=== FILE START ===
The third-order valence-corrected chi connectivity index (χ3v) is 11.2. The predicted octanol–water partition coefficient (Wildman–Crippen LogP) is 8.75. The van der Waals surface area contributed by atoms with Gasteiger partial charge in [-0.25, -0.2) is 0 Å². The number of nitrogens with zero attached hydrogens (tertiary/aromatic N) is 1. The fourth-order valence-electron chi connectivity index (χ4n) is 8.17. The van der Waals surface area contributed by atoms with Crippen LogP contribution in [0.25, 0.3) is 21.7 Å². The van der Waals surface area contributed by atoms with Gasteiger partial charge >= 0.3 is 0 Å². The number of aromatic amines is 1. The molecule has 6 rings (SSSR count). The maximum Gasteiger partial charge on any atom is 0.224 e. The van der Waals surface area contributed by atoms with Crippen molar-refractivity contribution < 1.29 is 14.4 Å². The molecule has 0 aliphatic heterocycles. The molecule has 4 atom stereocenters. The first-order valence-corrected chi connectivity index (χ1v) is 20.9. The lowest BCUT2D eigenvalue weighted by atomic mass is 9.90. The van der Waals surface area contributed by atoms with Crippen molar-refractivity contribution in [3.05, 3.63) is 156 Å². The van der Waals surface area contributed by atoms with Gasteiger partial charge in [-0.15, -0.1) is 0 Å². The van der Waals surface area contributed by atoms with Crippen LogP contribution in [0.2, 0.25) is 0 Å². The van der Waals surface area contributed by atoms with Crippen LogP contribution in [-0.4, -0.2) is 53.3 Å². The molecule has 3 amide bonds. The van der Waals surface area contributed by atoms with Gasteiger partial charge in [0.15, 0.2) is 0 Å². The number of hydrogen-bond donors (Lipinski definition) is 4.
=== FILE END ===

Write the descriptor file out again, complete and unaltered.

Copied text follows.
The third-order valence-corrected chi connectivity index (χ3v) is 11.2. The predicted octanol–water partition coefficient (Wildman–Crippen LogP) is 8.75. The van der Waals surface area contributed by atoms with Gasteiger partial charge in [-0.25, -0.2) is 0 Å². The number of nitrogens with zero attached hydrogens (tertiary/aromatic N) is 1. The fourth-order valence-electron chi connectivity index (χ4n) is 8.17. The van der Waals surface area contributed by atoms with Crippen LogP contribution in [0.25, 0.3) is 21.7 Å². The van der Waals surface area contributed by atoms with Gasteiger partial charge >= 0.3 is 0 Å². The number of aromatic amines is 1. The molecule has 6 rings (SSSR count). The maximum Gasteiger partial charge on any atom is 0.224 e. The van der Waals surface area contributed by atoms with Crippen molar-refractivity contribution < 1.29 is 14.4 Å². The molecule has 0 aliphatic heterocycles. The molecule has 4 atom stereocenters. The first-order valence-corrected chi connectivity index (χ1v) is 20.9. The lowest BCUT2D eigenvalue weighted by atomic mass is 9.90. The van der Waals surface area contributed by atoms with Crippen molar-refractivity contribution in [3.05, 3.63) is 156 Å². The van der Waals surface area contributed by atoms with Gasteiger partial charge in [-0.15, -0.1) is 0 Å². The van der Waals surface area contributed by atoms with Crippen LogP contribution in [0.2, 0.25) is 0 Å². The van der Waals surface area contributed by atoms with Crippen LogP contribution in [-0.4, -0.2) is 53.3 Å². The molecule has 3 amide bonds. The van der Waals surface area contributed by atoms with Gasteiger partial charge in [0.15, 0.2) is 0 Å². The number of hydrogen-bond donors (Lipinski definition) is 4.